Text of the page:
Learning to build a better future

Children of migrant workers gather to learn basic Thai in a mobile classroom at a construction site in the Laksi area of the capital as part of a programme by the Foundation for the Better Life of Children. (Photo by Apichit Jinakul)


While going to school is an unexciting ritual among many children, it is viewed as an extraordinary routine by those who see its true value.

Going to school can prevent human trafficking, physical assault and sexual abuse, says labour rights advocate Patima Tangpratyakun, pointing to several little-known educational benefits, which may not be familiar to Thai students who simply take education for granted as a passport to bright careers.

But for children of migrant workers in Thailand, studying not only gives them an opportunity to better themselves; it also makes them less prone to those forms of exploitation.

Equipped with better knowledge, these children will not be easily fooled or forced into such situations. They can apply what they learn to their daily lives, improving the way they live and, like Thai students, pave the way for better careers than those pursued by low-skilled labourers.

In contrast, if these kids fall victim to criminal gangs, it is an uphill task to heal their minds from the pain, said Ms Patima, who works with the Labour Rights Promotion Network Foundation. The best thing, she said, is to prevent these problems.

Her foundation has saved about 400 foreign children from human trafficking and the sex trade and encouraged up to 13,000 youngsters to enter the Thai educational system, helping them attend classes from elementary school to universities.

Other non-governmental organisations like the Foundation for the Better Life of Children are also aware of the benefits of education. Its volunteers teach these kids in their neighbourhoods, mostly construction sites where their migrant parents work, as well as help them gain access to formal education.

"Student uniforms will serve as a shield for these children," said teacher Thongphun Buasi, or Khru Chiw (teacher Chiw) as she is often called by her students.

The uniforms imply they are being protected by education, which instills in them models of decent behaviour as well as enough know-how to allow them to stand on their feet and secure their lives.

Khru Chiw said she does not care if the children she is teaching are Thai or foreign because, in her view, all are the "future of Asean".

What Khru Chiw foresaw has begun to take shape. Two Myanmar students in Thailand are showing their studies will put them among a new generation of Southeast Asian people who use their knowledge to help develop the region.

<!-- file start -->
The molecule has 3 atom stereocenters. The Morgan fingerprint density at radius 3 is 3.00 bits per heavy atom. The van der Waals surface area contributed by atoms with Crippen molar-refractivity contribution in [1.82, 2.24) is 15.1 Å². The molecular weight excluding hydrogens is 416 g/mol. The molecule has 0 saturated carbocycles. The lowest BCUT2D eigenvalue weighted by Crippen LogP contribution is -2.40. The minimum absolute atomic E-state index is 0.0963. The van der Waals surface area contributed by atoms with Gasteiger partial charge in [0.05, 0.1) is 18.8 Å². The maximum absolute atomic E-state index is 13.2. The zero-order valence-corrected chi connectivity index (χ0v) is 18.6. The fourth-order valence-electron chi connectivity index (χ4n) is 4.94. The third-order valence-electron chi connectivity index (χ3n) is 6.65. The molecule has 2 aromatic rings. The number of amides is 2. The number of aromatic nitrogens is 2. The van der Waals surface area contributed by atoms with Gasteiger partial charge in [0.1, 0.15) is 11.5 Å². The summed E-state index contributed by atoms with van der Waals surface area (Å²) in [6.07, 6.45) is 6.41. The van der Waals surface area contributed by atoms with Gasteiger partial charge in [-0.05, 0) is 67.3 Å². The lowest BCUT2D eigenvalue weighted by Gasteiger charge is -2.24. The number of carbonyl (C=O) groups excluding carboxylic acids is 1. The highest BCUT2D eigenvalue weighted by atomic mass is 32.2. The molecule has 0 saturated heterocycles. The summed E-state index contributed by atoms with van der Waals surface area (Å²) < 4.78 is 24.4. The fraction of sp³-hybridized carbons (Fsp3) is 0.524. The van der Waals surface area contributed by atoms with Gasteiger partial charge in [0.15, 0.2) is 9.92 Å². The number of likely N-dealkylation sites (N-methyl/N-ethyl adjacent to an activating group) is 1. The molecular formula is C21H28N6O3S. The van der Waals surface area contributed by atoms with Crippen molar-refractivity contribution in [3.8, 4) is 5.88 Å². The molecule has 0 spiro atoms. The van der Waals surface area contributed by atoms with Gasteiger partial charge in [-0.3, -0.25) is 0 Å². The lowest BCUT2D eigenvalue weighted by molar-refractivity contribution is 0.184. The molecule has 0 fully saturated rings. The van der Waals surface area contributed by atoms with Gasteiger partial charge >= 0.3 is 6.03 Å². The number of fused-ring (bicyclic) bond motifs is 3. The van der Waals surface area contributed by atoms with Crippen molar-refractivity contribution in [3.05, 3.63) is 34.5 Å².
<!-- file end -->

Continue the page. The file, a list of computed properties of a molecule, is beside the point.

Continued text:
Speaking to the Bangkok Post, Tin Tin, 21, and Ya Min Phyn, 23, say they look toward to their future, picturing how they can apply English and computer skills to their careers. The women have steered well clear of risks of exploitation since they decided to go to school several years ago.

Tin Tin's mother had wanted her daughter to help her on a shrimp farm rather than go to school.

But with relentless determination and help from the LPN, Tin Tin began her studies at a school in Samut Sakhon at the age of 9 and is now pursuing undergraduate studies at St Theresa International College in Nakhon Nayok.

Tin Tin said she plans to work for an international organisation to fulfill her dream of helping children of ethnic minority groups. Above all, she added: "I want them to receive an education" to help them avoid a tough life.

Ya Min Phyn shares that view. It is because of her knowledge of the Thai language acquired at school that landed her an administration job at a factory, she said.

Ya Min Phyn plans to return to Myanmar after graduating in business computing here. Myanmar's economy is growing so she wants to work as a coordinator between Thai and Myanmar businessmen.

"I understand Thai people and Thai culture," she said.

However, despite these benefits, the foundation finds it not easy to promote education among children of migrant workers.

Tin Tin needed her mother's permission before starting school and, in some cases, the foundation staff have had to spend up to a year persuading parents to allow their children to go to school.

Many migrant workers do not see why education is necessary and are worried about travel expenses if their children go to school, Ms Patima said.

Tin Tin and Ya Min Phyn have already proven that education does change lives. It has helped protect them and improved their lives, they said.

"Education builds opportunities in almost every aspect," Khru Chiw said.

"It also plays a key role in building a more livable world."


Origin: https://www.bangkokpost.com/news/general/1389330/learning-to-build-a-better-future

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